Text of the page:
May 13, 2022 | NEWS | By Henry Hodde

Colorado College, under a new administration, is in the midst of a study on all facets of the institution. Some students have said they are particularly interested in potential changes to the school’s unique Block Plan. 

That plan, three-and-a-half-weeks of intensive learning in which students take just one class at a time, isn’t just an academic calendar. It’s a strong part of the school’s identity. 

But what is its future? 

This study is part of a campus-wide evaluation called Project 2024 that operates under the guiding question, “how can we do what we do better?” The initiative, launched this past September, began by conversing with all of the CC community, including students, professors, board members, and alumni.

Susan Ashley leads the Steering Committee, a group of students, faculty, and staff that head up the three-year project. 

“The agenda here is not to get rid of the Block Plan,” said Ashley. “It’s to reinforce it.”

However, the committee is still asking hard questions about the Block Plan, and getting rid of it is not off the table. In an interview with The Catalyst, Ashley acknowledged that the Block Plan was “open for elimination,” but that there wasn’t “a lot of support for that” among committees.

And while that means the Block Plan is likely to stay in some form, it doesn’t mean it will look like it always has. 

“We heard some interest in hybrid models which would combine single block courses with a selection of courses,” Ashley said. “So, part semester, part hybrid courses, part single courses.”

Manya Whitaker, executive vice president of the college, backed that up in a statement. 

“In its original form, the Block Plan was much more flexible than its current iteration and many faculty would like to regain that flexibility,” she said. “This might look like classes being held in the afternoon, linked blocks, or alternative schedules that better allow for practicum and internship experiences.”

For John Horner, a professor in the psychology department, the Block Plan in its current iteration has gone stale. “We are moving toward a lower and lower energy state,” Horner said. “It could be a whole lot more.”

In conversations with dozens of students over the past week, plenty expressed anxiety over the future of the Block Plan, particularly the possibility that it could go away.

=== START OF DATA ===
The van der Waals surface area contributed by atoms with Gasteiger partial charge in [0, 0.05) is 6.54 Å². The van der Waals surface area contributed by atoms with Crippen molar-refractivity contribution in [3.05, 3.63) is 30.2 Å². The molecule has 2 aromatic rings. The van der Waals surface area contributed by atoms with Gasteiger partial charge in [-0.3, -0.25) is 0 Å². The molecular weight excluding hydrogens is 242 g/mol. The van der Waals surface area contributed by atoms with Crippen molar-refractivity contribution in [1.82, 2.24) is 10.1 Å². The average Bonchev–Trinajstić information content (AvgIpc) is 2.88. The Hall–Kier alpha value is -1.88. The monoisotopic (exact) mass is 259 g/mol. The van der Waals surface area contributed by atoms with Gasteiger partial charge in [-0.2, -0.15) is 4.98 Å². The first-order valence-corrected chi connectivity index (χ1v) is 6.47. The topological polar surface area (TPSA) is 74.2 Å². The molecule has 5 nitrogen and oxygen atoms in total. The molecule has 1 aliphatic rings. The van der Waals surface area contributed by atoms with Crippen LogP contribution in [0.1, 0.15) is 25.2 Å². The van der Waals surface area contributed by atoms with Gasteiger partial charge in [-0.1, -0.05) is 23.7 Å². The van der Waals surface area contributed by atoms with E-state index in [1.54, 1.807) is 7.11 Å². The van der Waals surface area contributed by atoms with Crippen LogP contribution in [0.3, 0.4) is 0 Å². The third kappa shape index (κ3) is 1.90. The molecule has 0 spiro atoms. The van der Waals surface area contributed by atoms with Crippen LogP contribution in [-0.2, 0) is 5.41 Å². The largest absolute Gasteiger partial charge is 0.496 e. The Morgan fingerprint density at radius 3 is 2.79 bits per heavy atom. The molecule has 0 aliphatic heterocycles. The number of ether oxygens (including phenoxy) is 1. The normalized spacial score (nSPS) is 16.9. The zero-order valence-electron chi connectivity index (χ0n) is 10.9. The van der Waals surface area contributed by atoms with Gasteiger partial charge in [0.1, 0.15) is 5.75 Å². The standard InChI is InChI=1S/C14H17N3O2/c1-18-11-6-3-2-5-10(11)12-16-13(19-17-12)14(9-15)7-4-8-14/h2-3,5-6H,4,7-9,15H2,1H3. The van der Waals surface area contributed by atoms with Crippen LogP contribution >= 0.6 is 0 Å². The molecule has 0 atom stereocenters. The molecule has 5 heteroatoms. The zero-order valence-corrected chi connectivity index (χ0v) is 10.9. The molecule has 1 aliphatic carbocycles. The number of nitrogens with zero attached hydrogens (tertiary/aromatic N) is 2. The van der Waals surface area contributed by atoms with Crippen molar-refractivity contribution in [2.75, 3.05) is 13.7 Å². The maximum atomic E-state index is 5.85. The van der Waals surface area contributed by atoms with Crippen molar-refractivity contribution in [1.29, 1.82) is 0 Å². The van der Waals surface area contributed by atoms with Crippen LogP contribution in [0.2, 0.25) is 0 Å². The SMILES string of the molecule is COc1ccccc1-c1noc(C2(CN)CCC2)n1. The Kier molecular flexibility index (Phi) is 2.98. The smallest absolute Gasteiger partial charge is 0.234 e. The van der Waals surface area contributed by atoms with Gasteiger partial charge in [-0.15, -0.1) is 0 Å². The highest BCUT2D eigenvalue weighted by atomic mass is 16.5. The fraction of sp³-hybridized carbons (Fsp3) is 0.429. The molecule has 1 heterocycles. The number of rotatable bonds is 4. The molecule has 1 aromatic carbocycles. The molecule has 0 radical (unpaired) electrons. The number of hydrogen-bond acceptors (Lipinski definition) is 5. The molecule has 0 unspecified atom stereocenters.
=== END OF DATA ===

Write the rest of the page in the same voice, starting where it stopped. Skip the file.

One even said that should the college eliminate the Block Plan, he’d start shopping for a new school. “I’d probably transfer,” said Brian Whitely ’24 from California.  

Ayden Cherry ’24, a Brooklyn native, said the Block Plan is what sets CC apart: “Without the Block Plan it just becomes another liberal arts college, like Bowdoin, Middlebury, or Bates.” 

The Block Plan is “what makes CC so special,” said Esther Cornish ’24 from Denver, who urged the committee to consider that a lot of students “love CC” because of the it.

So, if it doesn’t go away, how different might it look?

One experience that could offer insight into the feasibility of a restructured Block Plan is the psychology department’s “Build Your Own Block” program. According to Horner, the initiative was launched in 2010, and allows students to take two courses simultaneously. Classes alternate, meeting every other day over a seven-and-a-half-week period.

The program is “much easier to teach on,” Horner said. Professors are only required to teach class every other day, and this allows for more time to prepare lessons for students. 

Student responses to the program have been mixed, however, with those interviewed describing their experience in a variety of ways. Some said they felt that the two-block approach helped them to retain the information, citing that as a benefit.

Others spoke about what they described as a lack of communication between professors, heavy workloads, and poorly placed exams.

“The midterm exam for one of them was right before Block Break, you know, very standard,” said Luke Bleckman ’24. “And then the other one was the day we got back from Block Break, so it necessitated studying over the course of your Block Break.”   

As for how exactly Project 2024 might change the Block Plan, students and faculty should know when CC releases an all-community announcement before the end of the academic year. 

The report should detail the Steering Committee’s intentions for the second year of the project, as well as a summation of the observations from this initial stage. 

Until that day comes, the CC community continues to wait with bated breath. 

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